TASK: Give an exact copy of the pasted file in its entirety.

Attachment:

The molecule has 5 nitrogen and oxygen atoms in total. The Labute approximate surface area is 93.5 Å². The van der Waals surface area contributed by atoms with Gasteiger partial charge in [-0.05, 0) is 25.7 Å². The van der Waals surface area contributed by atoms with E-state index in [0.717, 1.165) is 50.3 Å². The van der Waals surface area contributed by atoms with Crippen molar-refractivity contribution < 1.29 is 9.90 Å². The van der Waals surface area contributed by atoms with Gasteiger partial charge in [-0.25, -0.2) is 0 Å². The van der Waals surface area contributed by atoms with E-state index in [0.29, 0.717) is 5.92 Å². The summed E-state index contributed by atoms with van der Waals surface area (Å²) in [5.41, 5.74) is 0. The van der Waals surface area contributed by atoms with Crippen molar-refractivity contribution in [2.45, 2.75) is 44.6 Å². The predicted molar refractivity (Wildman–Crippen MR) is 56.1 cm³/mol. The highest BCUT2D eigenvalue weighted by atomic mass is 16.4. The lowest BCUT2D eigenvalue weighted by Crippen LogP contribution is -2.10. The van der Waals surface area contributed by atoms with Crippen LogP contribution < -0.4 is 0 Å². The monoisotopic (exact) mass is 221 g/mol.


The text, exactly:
The molecule has 5 nitrogen and oxygen atoms in total. The Labute approximate surface area is 93.5 Å². The van der Waals surface area contributed by atoms with Gasteiger partial charge in [-0.05, 0) is 25.7 Å². The van der Waals surface area contributed by atoms with E-state index in [0.717, 1.165) is 50.3 Å². The van der Waals surface area contributed by atoms with Crippen molar-refractivity contribution < 1.29 is 9.90 Å². The van der Waals surface area contributed by atoms with Gasteiger partial charge in [-0.25, -0.2) is 0 Å². The van der Waals surface area contributed by atoms with E-state index in [0.29, 0.717) is 5.92 Å². The summed E-state index contributed by atoms with van der Waals surface area (Å²) in [5.41, 5.74) is 0. The van der Waals surface area contributed by atoms with Crippen molar-refractivity contribution in [2.45, 2.75) is 44.6 Å². The predicted molar refractivity (Wildman–Crippen MR) is 56.1 cm³/mol. The highest BCUT2D eigenvalue weighted by atomic mass is 16.4. The lowest BCUT2D eigenvalue weighted by Crippen LogP contribution is -2.10. The van der Waals surface area contributed by atoms with Crippen LogP contribution < -0.4 is 0 Å². The monoisotopic (exact) mass is 221 g/mol.